When it comes to the icon of reliability, durability, and longevity in the automotive world, all eyes are on the diesel powertrain. The recognizable chugging sound of a diesel engine has become synonymous with the thought of tractor trailers, incredible fuel economy, and reaching 300,000 miles with ease. “Built Ford Tough” reigns true for all the general features of the diesel platform, the Powerstroke. Giving our loaner F-250 a look over, it’s easy to see why. Everything incorporated into the design was done so with the intent to develop an invincible machine. Everything except for the expansion tank, it seems.
It goes without saying that the cooling system routed throughout the engine bay of your 7.3 Powerstroke works best when the coolant stays in it. In fact, that’s one of the main design requirements. Losing coolant pressure, or coolant in general, is already frustrating enough for anyone, but there’s no quicker way to bring a work day to a screeching halt or put a serious damper on hauling the camper to the overnight site than spewing coolant from the tank that was designed to hold it. By now, it’s no secret that the factory Ford expansion tank is a weak link in the cooling system chain. Specifically, defects are found at the seams where the different sections of the tank are molded together, and inlet from the radiator.
The root of the issue lies within the construction of the tank itself. It is very common for manufacturers to utilize high-grade plastics such as polypropylene or high-density polyethylene in the construction of fluid tanks under the hood, and Ford is no exception. These plastics are generally tough, and are able to withstand the heat produced by the engine, and especially the heavy lifting that the 7.3 partakes in, but there’s always a downside to using the cheaper and lighter material. They’re just not as durable over the long term.
The extreme heat that is produced by the engine, especially while under heavy load, which is exactly what this truck was intended for, is an obvious suspect for the degradation of the tank’s plastic construction. The polypropylene that these tanks are made from has a relatively low melting point considering the 190-215°F operating temperature of the Powerstroke. While polypropylene doesn’t start to melt until upwards of around 350°F, the constant heat does gradually break down the material. The heat has two accomplices, the first being the cold. While the heat gradually breaks down the plastic walls, the cold, and especially below freezing temperatures, can cause brittleness in these kinds of plastics. On top of that, the pressure of hot gasses being released from the hot coolant are constantly pressing on the outer walls of the tank. Combine the heating and cooling cycles together, with the pressure from the gasses and it’s no wonder that these tanks need to be replaced often.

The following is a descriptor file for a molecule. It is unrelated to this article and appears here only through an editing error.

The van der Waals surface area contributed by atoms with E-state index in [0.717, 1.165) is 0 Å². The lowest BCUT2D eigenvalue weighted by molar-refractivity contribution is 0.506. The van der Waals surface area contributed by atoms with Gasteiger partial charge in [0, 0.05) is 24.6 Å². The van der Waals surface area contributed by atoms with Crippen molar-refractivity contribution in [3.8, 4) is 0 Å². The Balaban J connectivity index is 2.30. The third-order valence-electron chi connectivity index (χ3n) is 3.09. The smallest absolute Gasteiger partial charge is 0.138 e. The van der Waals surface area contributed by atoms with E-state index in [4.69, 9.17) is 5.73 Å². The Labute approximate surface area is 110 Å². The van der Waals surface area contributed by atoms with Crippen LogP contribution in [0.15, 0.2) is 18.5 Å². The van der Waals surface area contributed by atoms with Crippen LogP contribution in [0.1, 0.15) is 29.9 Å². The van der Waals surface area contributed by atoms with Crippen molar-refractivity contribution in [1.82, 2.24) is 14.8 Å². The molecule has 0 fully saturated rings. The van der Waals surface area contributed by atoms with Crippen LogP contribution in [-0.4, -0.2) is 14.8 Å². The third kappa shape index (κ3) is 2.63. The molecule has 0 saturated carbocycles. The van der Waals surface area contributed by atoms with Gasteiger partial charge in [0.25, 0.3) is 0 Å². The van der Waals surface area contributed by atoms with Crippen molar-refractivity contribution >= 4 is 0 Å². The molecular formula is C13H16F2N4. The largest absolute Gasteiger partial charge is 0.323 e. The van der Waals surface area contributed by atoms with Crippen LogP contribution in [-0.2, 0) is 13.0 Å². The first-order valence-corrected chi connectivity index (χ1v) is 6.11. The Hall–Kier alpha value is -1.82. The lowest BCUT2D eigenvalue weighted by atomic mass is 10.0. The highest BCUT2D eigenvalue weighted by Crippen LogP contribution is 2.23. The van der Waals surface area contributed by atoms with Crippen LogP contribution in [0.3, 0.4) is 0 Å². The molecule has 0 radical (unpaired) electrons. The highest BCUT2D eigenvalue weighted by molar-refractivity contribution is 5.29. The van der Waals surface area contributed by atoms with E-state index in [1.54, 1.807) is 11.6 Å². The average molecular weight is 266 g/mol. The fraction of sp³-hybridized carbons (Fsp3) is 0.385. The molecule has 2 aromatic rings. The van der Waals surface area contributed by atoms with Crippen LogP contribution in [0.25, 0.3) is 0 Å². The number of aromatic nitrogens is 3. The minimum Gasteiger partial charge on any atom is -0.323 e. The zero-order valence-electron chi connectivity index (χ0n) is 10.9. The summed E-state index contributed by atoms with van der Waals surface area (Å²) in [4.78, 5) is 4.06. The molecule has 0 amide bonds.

We intend to correct these flimsy stock flaws with our new design. The first thing to go is the plastic. No, we didn’t work out some kind of fancy expansion tank delete, but we’re going to replace the ditched plastic with aluminum. The main shell will be extruded, and sides will be welded on to reduce the number of seams and make them exponentially stronger than those on the original design, amounting to the last expansion tank you’ll ever need to buy for your Ford truck.
We aren’t going to just stop at making the tank more durable, either. Aluminum, while being more durable than the original plastic, isn’t translucent. Checking the fluid level can get a little tricky when you can’t see it, so we plan on adding a sight tube to ease the guesswork of determining how much is in the tank. We also know the importance of monitoring just about every temperature and pressure sensor in your heavy-duty towing machine, hence why we plan on adding in a bung, too, for connecting a gauge to check if coolant is flowing as it should.
Our designs are in the process of going from drawing to production sample, and are due back at our facility in the coming weeks.
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